IL Self-Defense Case(s) of the Month (2/2014): AUUW charges

Well, I’m sorry to say I didn’t find any particularly interesting self-defense cases for Illinois for the month of February 2014.

I did, however, find several interesting cases that touch directly upon Second Amendment law in the context of a specific Illinois gun possession crime statute, so I thought perhaps those might be of interest.

All three cases involve convictions under Illinois’ aggravated unlawful use of a weapon (AUUW) statute. Essentially, this statute makes it a crime to knowingly carry a firearm under specified circumstances. One portion of the statute makes it illegal to possess an uncased, loaded, immediately accessible firearm on your person outside of your abode or place of business [720 ILCS 5/24-1.6(a)(3)(A)]. Another portion makes it illegal to possess a firearm in the absence of a valid Firearm Owner’s Identification Card (FOID) [720 ILCS 5/24-1.6(a)(3)©]

The Illinois supreme court had recently ruled that the AUUW state violated the second amendment to the United States Constitution (People v. Aguilar, 2 N.E.3d 321). As a result, there are now a number of appeals by people seeking to have their convictions under AUUW dismissed.

These following three cases are interesting for a couple of reasons.

First, they were all decided by the same appellate court—the First District, Fifth Division. Indeed, they were all decided by the same trio of appellate justices—Taylor, Gordon, and McBride.

Second, these cases make clear that convictions under AUUW premised on simple access to a firearm will be dismissed, but that AUUW convictions premised on other gun law violations and other possessory gun crimes will remain vigorously enforced.

In essence, then, this trio of decisions is intended as a guide by this appellate court to prosecutors to insure that they understand what statutes to use in charging gun possession cases, such that dismissals under

That said, let’s get to them. Because there are three, I’ll treat each in brief. The full text of each case is available on my blog, as usual. If you want the links to them or any of the statutes, jury instructions, or cases cited within them, just DM me, I’m happy to provide.

(Caveat—my area of expertise is “self-defense law”, not “gun law”. I’m sure there are many people on this forum with vastly greater knowledge of IL gun law than I will ever possess. I present these cases, then, as interesting topics of discussion, not as cases in which I claim any particular expertise.

People v. Andrade, 2014 IL App (1st) 113786-U (IL Ct. App. 2014)

February 28, 2014

The defendant, Carlos Andrade, was convicted at trial of four counts of aggravated unlawful use of a weapon (AUUW). Three of these convictions were premised on the defendant being in possession of an accessible firearm, and the fourth was premised on the defendant being in possession of a firearm in the absence of a Firearm Owner’s Identification Card (FOID). He appealed, based on the IL supreme court’s ruling that the AUUW statute was unconstitutional.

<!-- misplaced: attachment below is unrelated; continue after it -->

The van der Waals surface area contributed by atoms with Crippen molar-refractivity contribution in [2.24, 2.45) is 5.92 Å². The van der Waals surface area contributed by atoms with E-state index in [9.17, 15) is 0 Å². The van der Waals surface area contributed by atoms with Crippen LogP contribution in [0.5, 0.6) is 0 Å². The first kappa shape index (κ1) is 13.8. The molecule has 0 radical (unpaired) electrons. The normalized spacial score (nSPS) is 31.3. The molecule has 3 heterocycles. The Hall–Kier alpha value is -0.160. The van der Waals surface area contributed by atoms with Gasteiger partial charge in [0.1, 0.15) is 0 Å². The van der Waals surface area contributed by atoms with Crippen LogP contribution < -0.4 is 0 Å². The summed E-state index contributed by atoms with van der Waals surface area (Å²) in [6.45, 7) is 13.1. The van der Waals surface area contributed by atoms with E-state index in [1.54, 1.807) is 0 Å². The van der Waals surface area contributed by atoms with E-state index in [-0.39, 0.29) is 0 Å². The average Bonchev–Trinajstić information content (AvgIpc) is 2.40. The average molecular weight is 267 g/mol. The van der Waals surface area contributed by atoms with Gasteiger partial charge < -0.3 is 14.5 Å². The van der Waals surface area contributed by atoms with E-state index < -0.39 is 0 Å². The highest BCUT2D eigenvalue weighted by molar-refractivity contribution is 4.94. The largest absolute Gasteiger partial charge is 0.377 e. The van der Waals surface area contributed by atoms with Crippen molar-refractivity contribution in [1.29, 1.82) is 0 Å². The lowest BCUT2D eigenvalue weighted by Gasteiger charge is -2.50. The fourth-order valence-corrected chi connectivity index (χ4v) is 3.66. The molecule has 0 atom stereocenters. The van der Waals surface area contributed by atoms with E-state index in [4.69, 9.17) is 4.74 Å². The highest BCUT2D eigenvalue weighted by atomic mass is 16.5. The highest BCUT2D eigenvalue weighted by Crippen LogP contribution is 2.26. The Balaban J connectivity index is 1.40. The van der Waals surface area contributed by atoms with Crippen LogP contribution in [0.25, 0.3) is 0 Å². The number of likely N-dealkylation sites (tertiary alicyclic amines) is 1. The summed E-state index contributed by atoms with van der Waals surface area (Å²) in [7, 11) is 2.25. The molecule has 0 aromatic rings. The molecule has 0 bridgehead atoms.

(Notably, the defendant had also been charged with unlawful possession of a firearm by a street gang member [720 ILCS 5/24-1.8], but apparently the prosecutors were unable to prove that the Latin Kings constituted a street gang under Illinois law.)

The facts of the case were straightforward. Two uniformed officers on patrol observed Andrade shout “King love” and flash a Latin King gang sign at a passing car. When they approached, Andrade fled. As they pursued they observed Andrade throw a silver pistol into a house. One of the officers later recovered the loaded handgun.

Importantly, an investigation revealed that the house into which the pistol had been thrown was not the abode of Andrade, and further that Andrade had never been issued a FOID card.

At trial, as noted, Andrade was convicted of four counts of AUUW. He appealed.

The appellate court here ruled that the three of his AUUW convictions that were premised on his mere access to a loaded firearm [720 ILCS 5/24-1.6(a)(3)(A)] must be dismissed, based on the IL supreme court ruling that those facets of the AUUW law violated the second amendment to the US Constitution.

The fourth of his AUUW counts, however, was premised on his being in possession of a gun in the absence of a valid FOID [720 ILCS 5/24-1.6(a)(3)©]. This, the appellate court determined, would stand.

In making this decision the appellate court fond that the Aquilar court found unconstitutional only the “comprehensive ban” of firearms as embodied in 720 ILCS 5/24-1.6(a)(3)(A), but allowed for the “reasonable regulation” of firearm possession as embodied in 720 ILCS 5/24-1.6(a)(3)©.

Because at trial this remaining conviction was merged with the others for sentencing purposes, the appellate court remanded the case back to the sentencing court for an explicit sentence on this remaining charge.

Message to the prosecution: “Where you used to charge under (a)(3)(A), make sure you now charge under (a)(3)©.”

People v. Rojas, 2014 IL App (1st) 113362-U (IL Ct. App. 2014)

February 14, 2014